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Gender Differences in Never-Medicated First-Episode Schizophrenia and Medicated Chronic Schizophrenia Patients

Xiang Yang Zhang, MD, PhD; Da Chun Chen, MD; Mei Hong Xiu, PhD; Fu De Yang, MD; Colin N. Haile, MD, PhD; Therese A. Kosten, PhD; and Thomas R. Kosten, MD

Published: July 15, 2012

Article Abstract

Background: Schizophrenia shows gender differences in patients’ clinical presentation, neurocognitive impairment, course, and treatment outcome. The aims of this study were to compare gender differences in clinical features and cognitive functioning in first-episode and chronic schizophrenia among Han Chinese inpatients.

Method: We compared gender differences in 262 unmedicated first-episode schizophrenia and 960 chronic schizophrenia inpatients (diagnosed according to DSM-IV) to 804 matched healthy controls on sociodemographic characteristics, smoking behavior, and the Repeatable Battery for the Assessment of Neuropsychological Status (RBANS). Patients were also rated on the Positive and Negative Syndrome Scale. The study was conducted from December 2006 to May 2008.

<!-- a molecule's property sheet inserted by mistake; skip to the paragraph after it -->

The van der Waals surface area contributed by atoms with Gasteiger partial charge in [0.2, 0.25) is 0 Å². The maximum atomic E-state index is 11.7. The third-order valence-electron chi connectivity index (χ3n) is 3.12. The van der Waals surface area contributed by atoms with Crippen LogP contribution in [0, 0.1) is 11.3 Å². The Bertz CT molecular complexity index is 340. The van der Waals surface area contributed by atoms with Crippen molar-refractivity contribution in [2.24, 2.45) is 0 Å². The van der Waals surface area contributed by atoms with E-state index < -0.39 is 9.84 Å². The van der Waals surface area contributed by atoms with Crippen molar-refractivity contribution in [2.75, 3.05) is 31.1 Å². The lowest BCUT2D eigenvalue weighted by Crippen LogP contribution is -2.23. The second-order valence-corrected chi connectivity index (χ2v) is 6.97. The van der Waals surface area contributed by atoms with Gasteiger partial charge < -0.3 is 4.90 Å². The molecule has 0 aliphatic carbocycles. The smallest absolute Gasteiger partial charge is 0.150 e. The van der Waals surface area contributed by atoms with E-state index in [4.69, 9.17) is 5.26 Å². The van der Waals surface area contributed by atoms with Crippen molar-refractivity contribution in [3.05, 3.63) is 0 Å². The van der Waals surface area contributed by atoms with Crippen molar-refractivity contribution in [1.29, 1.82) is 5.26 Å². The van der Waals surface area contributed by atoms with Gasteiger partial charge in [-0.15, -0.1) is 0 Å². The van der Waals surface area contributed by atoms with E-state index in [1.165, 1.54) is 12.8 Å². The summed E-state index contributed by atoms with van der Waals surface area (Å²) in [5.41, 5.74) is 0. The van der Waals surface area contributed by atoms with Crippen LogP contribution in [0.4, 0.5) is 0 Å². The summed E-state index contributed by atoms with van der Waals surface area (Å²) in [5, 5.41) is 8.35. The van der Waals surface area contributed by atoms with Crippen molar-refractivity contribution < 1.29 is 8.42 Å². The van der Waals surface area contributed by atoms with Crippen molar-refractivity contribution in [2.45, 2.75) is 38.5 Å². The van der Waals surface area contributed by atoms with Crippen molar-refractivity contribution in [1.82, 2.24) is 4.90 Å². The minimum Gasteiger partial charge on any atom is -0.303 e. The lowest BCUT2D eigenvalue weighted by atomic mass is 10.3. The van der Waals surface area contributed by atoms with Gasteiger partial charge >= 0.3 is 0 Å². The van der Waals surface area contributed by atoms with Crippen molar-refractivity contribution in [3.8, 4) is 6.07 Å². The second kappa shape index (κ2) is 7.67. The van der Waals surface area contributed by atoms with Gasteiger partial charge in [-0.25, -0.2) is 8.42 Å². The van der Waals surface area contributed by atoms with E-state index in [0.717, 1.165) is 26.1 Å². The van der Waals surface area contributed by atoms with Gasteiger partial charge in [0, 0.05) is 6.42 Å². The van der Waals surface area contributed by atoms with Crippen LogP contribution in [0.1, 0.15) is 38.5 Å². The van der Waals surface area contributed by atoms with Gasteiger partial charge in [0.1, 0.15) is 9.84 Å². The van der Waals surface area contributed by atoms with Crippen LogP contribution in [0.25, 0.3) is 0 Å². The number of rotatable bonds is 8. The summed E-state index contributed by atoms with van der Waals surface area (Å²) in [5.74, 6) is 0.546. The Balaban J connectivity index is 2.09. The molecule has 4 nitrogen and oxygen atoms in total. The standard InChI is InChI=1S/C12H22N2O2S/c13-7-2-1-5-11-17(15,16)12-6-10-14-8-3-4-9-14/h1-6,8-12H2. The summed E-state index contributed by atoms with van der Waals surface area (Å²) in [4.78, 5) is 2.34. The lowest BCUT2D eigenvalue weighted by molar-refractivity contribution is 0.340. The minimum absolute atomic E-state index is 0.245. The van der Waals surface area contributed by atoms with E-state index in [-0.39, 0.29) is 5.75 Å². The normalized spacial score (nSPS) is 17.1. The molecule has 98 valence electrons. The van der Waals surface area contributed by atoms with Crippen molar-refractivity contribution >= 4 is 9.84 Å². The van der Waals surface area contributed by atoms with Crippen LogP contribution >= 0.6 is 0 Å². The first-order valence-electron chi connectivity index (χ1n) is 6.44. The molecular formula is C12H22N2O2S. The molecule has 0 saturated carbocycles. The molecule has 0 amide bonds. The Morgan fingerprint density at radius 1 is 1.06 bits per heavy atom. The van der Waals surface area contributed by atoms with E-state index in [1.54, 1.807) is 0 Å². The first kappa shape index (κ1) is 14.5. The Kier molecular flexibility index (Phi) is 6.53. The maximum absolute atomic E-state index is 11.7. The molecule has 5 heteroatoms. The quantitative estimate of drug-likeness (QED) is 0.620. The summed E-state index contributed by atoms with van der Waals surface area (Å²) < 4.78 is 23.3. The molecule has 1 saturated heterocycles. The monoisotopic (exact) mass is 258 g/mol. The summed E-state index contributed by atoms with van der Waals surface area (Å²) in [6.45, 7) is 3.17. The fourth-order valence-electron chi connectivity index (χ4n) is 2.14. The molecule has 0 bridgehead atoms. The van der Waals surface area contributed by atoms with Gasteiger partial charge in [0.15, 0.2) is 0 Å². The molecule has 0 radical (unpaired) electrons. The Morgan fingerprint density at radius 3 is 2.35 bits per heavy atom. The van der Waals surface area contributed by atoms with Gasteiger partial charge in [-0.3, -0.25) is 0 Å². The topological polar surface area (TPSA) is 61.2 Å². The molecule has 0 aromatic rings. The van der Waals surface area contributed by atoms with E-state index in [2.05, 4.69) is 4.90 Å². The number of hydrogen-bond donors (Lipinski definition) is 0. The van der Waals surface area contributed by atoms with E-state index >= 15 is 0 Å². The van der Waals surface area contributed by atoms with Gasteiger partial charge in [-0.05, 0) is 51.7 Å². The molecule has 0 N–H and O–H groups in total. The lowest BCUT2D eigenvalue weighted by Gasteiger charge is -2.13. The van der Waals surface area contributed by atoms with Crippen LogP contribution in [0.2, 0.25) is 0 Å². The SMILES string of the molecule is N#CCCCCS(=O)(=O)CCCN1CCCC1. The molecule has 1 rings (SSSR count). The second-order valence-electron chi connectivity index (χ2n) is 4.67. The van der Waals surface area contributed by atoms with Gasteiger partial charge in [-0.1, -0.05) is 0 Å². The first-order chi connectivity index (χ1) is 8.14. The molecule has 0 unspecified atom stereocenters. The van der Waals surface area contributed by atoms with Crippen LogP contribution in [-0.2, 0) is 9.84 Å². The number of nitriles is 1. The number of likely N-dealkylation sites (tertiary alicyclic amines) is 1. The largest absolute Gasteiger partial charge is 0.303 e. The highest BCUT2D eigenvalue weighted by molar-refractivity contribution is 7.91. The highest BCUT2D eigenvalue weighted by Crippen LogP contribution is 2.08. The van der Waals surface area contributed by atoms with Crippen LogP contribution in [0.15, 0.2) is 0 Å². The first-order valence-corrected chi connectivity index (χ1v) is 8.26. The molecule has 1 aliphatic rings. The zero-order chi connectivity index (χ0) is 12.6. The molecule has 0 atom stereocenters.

Results: Schizophrenia first occurred in both first-episode and chronic schizophrenia patients at a significantly earlier age in male than female patients (P < .05 and P < .001, respectively). The paranoid subtype of schizophrenia was more common in female patients only in chronic schizophrenia, not first-episode patients. Further, cigarette smoking was more common in male than female patients from both patient groups, and, among men, more chronic schizophrenia patients than controls smoked, while among women, fewer chronic schizophrenia patients than controls smoked. Female chronic schizophrenia patients had more severe positive and general psychopathological symptoms, whereas male patients had more severe negative symptoms. By contrast, first-episode schizophrenia patients showed no gender differences in symptoms and severity. Both first-episode and chronic schizophrenia patients performed worse than controls on most of the cognitive tasks. RBANS attention, delayed memory, and immediate memory were less impaired in female than male chronic schizophrenia patients, and first-episode schizophrenia patients showed no gender differences.

Conclusions: Chronic schizophrenia patients have notable gender differences in the age at onset, smoking, symptom severity, and cognitive function favoring women, but first-episode schizophrenia patients show few gender differences.

J Clin Psychiatry 2012;73(7):1025-1033

Submitted: September 27, 2011; accepted February 16, 2012(doi:10.4088/JCP.11m07422).

Corresponding author: Xiang Yang Zhang, MD, PhD, VA Medical Center, Research Bldg 109, Room 130, 2002 Holcombe Blvd, Houston, Texas, 77030 (

Volume: 73

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